Tuesday Top Ten: Why Rebel fans should be optimistic


Football season is nearly upon us, my friends. We are a mere 46 days away from the ball being teed off in Vaught-Hemingway Stadium as the Rebels taken on the Skyhawks of UT-Martin. While that game may not be the most exhilarating season opener in Ole Miss history, it serves more as a reminder. A reminder that the Grove is here, fall road trips are back, and that SEC football is just around the corner.

The 2014 season was a big one for head coach Hugh Freeze’s club. They eclipsed their win total from the previous year yet again and rose all the way up to No. 3 in the nation before tight losses and debilitating injuries caused their fall from grace. On the upside, 2015 is the year Rebel fans have marked for years as the one to reclaim national significance, and more importantly, a shot at a four national title. In today’s Tuesday Top Ten, we detail the 10 reasons to be the most optimistic about this year’s squad.

Sep 7, 2013; Oxford, MS, USA; Mississippi Rebels head coach Hugh Freeze leads the team to the field before the game against the Southeast Missouri State Redhawks at Vaught-Hemingway Stadium. Mandatory Credit: Spruce Derden-USA TODAY Sports

10. Manageable Out-of-Conference Slate

The schedule’s always more exciting when there’s a Boise State like last year or a Florida State like next year, but a pedantic OOC lineup isn’t the worst thing in the world. Ole Miss has UT-Martin and Fresno State at home to start the year, then three conference games, New Mexico State at home and a trip up to Memphis. While the Tigers gave Ole Miss a run last year and return a lot of starters from a 10-win team, none of the four should instill fear in Rebel fans. Chalk up four wins that are just a shade above a bye week, stay healthy, and breathe easy that one-third of your schedule is in the books.

Sure, it killed Baylor’s shot at the playoffs last year, but that’s in large part because the Big 12 was so poor anyway. Being in the SEC West, Ole Miss will have no shortage of quality opponents to point to this year.

9. Continuity on the Coaching Staff

Since Freeze took over in 2011, he has only lost two coaches and both were to better circumstances: defensive backs coach Wesley McGriff to the New Orleans Saints in the same capacity, and linebackers coach Tom Allen to South Florida as their defensive coordinator. The rest of the coaching staff from coordinators down to position coaches have remained the same.

Now, that may not seem like a big deal to a lot of folks. But it is critical when trying to develop a program and a culture. Players know they can trust their position coach and coordinator, can get the system from someone that’s been involved for years with it, and if they struggle in-game, who better to coach them up than a guy that’s seen them in practice since they got to school?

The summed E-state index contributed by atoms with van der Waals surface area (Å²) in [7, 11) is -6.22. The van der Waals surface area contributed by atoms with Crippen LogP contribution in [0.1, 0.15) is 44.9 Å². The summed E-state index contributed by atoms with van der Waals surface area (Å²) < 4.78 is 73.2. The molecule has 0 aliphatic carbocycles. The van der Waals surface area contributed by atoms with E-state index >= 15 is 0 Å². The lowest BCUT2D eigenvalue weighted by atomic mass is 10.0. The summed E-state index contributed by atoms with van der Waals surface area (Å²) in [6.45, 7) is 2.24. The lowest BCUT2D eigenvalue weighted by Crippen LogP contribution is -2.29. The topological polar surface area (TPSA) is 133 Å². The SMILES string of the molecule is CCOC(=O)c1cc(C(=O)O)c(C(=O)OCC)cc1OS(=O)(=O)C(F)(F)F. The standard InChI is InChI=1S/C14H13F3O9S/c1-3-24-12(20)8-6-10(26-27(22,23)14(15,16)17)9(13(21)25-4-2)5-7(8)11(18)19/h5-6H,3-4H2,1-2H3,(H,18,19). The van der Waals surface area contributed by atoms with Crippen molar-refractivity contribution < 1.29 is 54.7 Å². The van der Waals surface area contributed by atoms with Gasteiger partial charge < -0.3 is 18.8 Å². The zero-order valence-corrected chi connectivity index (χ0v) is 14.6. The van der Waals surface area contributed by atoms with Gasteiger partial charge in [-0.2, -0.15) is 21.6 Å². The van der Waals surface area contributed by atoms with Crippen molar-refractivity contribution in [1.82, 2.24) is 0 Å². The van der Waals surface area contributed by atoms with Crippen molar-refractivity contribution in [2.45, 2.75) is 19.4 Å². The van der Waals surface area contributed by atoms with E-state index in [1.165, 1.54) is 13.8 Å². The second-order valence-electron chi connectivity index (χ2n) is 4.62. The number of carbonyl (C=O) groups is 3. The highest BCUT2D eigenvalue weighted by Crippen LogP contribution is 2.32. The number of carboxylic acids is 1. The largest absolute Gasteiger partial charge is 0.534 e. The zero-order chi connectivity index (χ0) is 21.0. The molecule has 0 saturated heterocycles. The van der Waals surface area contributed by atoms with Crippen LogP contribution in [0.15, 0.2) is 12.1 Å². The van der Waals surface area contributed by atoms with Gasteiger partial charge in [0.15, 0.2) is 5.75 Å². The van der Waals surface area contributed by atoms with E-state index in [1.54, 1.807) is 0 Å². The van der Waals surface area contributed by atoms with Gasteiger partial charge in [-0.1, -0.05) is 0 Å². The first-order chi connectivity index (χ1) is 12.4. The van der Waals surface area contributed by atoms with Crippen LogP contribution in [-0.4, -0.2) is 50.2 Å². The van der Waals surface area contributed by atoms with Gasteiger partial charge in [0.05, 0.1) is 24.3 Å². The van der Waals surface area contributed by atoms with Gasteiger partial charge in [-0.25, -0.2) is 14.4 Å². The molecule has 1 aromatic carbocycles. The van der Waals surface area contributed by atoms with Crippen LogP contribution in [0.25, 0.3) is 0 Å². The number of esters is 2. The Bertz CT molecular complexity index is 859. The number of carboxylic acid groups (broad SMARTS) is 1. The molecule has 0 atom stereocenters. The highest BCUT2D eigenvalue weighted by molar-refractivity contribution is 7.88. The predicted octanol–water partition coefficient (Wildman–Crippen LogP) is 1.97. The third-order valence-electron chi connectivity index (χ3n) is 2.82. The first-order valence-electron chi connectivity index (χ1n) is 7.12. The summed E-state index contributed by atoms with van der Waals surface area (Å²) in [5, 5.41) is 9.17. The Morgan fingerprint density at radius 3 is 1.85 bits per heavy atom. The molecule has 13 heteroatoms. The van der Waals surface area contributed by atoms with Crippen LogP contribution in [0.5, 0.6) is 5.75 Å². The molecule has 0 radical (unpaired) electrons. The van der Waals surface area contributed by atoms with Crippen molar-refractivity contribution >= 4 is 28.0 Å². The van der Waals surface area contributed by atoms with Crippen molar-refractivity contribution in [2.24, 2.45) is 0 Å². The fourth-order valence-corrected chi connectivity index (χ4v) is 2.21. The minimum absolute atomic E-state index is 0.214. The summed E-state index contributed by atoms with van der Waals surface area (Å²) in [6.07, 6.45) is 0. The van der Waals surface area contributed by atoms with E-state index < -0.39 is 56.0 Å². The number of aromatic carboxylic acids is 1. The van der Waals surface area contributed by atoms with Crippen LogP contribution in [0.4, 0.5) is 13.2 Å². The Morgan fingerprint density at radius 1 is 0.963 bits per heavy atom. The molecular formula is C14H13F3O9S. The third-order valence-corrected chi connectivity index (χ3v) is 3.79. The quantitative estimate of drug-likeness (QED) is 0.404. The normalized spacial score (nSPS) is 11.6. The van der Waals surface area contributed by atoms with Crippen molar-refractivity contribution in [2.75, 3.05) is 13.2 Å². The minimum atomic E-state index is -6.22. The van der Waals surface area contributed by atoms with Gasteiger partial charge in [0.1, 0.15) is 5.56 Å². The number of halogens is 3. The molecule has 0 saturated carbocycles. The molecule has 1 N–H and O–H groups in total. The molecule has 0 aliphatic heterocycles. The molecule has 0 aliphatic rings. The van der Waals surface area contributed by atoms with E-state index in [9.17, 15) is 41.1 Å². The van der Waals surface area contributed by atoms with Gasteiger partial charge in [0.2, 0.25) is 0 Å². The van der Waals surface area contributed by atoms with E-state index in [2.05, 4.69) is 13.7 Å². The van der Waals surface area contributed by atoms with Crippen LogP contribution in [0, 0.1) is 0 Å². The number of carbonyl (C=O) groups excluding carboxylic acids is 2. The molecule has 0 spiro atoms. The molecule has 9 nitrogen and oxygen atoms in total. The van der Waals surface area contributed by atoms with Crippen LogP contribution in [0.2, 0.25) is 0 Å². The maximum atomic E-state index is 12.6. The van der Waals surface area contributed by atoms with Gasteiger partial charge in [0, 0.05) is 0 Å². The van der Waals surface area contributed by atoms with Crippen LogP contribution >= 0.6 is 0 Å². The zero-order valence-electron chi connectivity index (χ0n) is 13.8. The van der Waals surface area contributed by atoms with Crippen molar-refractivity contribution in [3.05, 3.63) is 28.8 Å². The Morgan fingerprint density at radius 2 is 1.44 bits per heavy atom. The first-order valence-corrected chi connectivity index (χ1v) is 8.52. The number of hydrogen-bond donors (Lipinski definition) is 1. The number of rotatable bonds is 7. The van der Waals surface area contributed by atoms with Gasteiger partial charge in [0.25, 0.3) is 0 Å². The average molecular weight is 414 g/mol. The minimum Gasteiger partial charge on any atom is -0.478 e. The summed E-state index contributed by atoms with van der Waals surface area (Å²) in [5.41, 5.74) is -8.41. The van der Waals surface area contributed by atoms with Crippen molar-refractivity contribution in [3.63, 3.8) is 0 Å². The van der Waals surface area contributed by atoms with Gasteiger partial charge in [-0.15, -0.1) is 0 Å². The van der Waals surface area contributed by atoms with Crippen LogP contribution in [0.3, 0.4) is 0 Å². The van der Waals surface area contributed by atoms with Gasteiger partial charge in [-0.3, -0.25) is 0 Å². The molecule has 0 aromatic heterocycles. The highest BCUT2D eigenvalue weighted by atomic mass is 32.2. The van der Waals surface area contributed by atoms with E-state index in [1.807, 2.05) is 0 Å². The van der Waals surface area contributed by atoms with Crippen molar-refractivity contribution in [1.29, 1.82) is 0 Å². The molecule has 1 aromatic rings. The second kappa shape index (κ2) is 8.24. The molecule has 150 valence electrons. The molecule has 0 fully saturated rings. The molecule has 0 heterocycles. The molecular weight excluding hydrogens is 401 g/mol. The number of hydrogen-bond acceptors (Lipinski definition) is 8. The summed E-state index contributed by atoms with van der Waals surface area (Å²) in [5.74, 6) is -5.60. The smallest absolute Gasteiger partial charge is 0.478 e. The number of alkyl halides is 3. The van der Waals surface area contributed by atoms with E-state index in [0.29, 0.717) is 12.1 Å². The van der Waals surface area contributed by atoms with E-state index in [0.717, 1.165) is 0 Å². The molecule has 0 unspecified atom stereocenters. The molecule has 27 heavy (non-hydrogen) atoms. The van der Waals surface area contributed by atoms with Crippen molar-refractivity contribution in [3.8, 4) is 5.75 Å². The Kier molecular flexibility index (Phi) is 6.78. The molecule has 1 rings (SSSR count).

8. Home Sweet Revenge

Three of the four teams Ole Miss lost to last season are back on the schedule this year. Two of those three, Arkansas and LSU, will have to come to the Vaught this time around. Ole Miss was undefeated and No. 3 in the nation when they fell to an admittedly average LSU team in Baton Rouge 10-7. It was the epitome of the moniker we came to know as “Bad Bo.” Wallace talked back with unruly fans, threw an interception that cut a comeback attempt short, and left the field before the game ended.

Arkansas saw the warrior side of Wallace come up short, way short. It was a 30-0 beatdown at the hands of a team that is 3-21 in SEC play the last three years. Wallace was hobbled on a bum ankle and the backups looked overwhelmed and the game was quickly out of reach.

This time, it’s personal, very personal. Ole Miss gets both teams at home at the tail end of the season and the Landsharks should be thirsty for blood. There’s no doubt the Rebels will be geared up to play in those two.

Spruce Derden-USA TODAY Sports

7. Chad Kelly

I know, I know, quarterback is a question mark. But it’s well-documented how Wallace was up and down in his career, often through no fault of his own. Kelly is more mobile than his predecessor, does not have a record of injuries like what plagued Wallace, and he has been lauded by the coaching staff all offseason.

Not only is he football-smart and able-bodied, Kelly has all the tools a guy can need. He has an experienced offensive line, weapons on every side of him, and if he can’t get it done with that, there’s bound to be someone on the roster who can.

6. Hugh Freeze Incline

Unlike the coach before him, Freeze has kept a steady incline through his first few seasons. After taking over for a team that won just two games the year before, he won seven games, including a bowl win and returning the Egg Bowl trophy to its rightful place. The following year, he won eight games with the most heralded freshman class in school history. Last year, he won nine games, took the team to a New Year’s Six Bowl, and spent much of the season ranked near the top.